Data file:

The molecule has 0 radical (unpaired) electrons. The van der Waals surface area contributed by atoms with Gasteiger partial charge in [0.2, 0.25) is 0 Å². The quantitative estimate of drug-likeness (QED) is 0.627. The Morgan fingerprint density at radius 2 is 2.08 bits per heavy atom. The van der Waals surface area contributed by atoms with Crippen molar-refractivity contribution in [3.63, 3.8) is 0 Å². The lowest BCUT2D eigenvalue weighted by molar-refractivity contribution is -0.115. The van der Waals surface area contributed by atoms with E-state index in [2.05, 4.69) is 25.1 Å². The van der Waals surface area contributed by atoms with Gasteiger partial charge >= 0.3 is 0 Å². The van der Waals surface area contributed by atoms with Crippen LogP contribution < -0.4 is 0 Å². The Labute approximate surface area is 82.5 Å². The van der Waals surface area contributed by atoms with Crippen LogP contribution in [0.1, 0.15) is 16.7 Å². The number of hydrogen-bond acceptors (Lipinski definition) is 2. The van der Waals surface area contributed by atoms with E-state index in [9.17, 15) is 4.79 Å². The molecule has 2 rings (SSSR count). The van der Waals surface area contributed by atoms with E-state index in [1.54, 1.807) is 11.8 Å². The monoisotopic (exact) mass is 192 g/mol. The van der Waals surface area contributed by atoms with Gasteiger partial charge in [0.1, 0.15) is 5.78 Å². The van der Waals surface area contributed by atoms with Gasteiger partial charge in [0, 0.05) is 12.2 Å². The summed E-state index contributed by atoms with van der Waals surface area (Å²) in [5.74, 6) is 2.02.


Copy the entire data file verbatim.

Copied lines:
The molecule has 0 radical (unpaired) electrons. The van der Waals surface area contributed by atoms with Gasteiger partial charge in [0.2, 0.25) is 0 Å². The quantitative estimate of drug-likeness (QED) is 0.627. The Morgan fingerprint density at radius 2 is 2.08 bits per heavy atom. The van der Waals surface area contributed by atoms with Crippen molar-refractivity contribution in [3.63, 3.8) is 0 Å². The lowest BCUT2D eigenvalue weighted by molar-refractivity contribution is -0.115. The van der Waals surface area contributed by atoms with E-state index in [2.05, 4.69) is 25.1 Å². The van der Waals surface area contributed by atoms with Gasteiger partial charge >= 0.3 is 0 Å². The van der Waals surface area contributed by atoms with Crippen LogP contribution < -0.4 is 0 Å². The Labute approximate surface area is 82.5 Å². The van der Waals surface area contributed by atoms with Crippen LogP contribution in [0.1, 0.15) is 16.7 Å². The number of hydrogen-bond acceptors (Lipinski definition) is 2. The van der Waals surface area contributed by atoms with E-state index in [9.17, 15) is 4.79 Å². The molecule has 2 rings (SSSR count). The van der Waals surface area contributed by atoms with E-state index in [1.54, 1.807) is 11.8 Å². The monoisotopic (exact) mass is 192 g/mol. The van der Waals surface area contributed by atoms with Gasteiger partial charge in [0.1, 0.15) is 5.78 Å². The van der Waals surface area contributed by atoms with Gasteiger partial charge in [0, 0.05) is 12.2 Å². The summed E-state index contributed by atoms with van der Waals surface area (Å²) in [5.74, 6) is 2.02.